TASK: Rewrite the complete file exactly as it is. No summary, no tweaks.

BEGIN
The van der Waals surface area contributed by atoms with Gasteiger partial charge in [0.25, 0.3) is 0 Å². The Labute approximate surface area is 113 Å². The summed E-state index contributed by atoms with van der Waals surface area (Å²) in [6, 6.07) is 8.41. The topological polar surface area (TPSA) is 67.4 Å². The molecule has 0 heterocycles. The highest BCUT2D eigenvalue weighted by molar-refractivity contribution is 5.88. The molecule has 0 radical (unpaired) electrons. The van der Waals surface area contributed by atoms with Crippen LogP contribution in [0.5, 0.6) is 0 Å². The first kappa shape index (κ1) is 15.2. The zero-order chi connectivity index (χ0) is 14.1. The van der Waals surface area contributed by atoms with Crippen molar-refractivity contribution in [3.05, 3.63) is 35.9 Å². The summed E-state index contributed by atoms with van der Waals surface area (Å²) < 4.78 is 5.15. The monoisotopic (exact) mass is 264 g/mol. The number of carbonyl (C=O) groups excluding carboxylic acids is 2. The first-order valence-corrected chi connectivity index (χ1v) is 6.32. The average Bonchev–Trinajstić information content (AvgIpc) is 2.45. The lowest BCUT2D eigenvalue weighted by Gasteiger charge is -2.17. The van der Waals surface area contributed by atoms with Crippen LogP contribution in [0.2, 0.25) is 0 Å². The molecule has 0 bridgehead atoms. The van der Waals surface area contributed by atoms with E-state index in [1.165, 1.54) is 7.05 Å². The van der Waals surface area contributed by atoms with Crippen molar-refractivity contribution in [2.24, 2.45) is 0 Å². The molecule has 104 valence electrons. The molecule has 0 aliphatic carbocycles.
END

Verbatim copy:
The van der Waals surface area contributed by atoms with Gasteiger partial charge in [0.25, 0.3) is 0 Å². The Labute approximate surface area is 113 Å². The summed E-state index contributed by atoms with van der Waals surface area (Å²) in [6, 6.07) is 8.41. The topological polar surface area (TPSA) is 67.4 Å². The molecule has 0 heterocycles. The highest BCUT2D eigenvalue weighted by molar-refractivity contribution is 5.88. The molecule has 0 radical (unpaired) electrons. The van der Waals surface area contributed by atoms with Crippen LogP contribution in [0.5, 0.6) is 0 Å². The first kappa shape index (κ1) is 15.2. The zero-order chi connectivity index (χ0) is 14.1. The van der Waals surface area contributed by atoms with Crippen molar-refractivity contribution in [3.05, 3.63) is 35.9 Å². The summed E-state index contributed by atoms with van der Waals surface area (Å²) < 4.78 is 5.15. The monoisotopic (exact) mass is 264 g/mol. The number of carbonyl (C=O) groups excluding carboxylic acids is 2. The first-order valence-corrected chi connectivity index (χ1v) is 6.32. The average Bonchev–Trinajstić information content (AvgIpc) is 2.45. The lowest BCUT2D eigenvalue weighted by Gasteiger charge is -2.17. The van der Waals surface area contributed by atoms with Crippen LogP contribution in [0.2, 0.25) is 0 Å². The molecule has 0 bridgehead atoms. The van der Waals surface area contributed by atoms with E-state index in [1.165, 1.54) is 7.05 Å². The van der Waals surface area contributed by atoms with Crippen molar-refractivity contribution in [2.24, 2.45) is 0 Å². The molecule has 104 valence electrons. The molecule has 0 aliphatic carbocycles.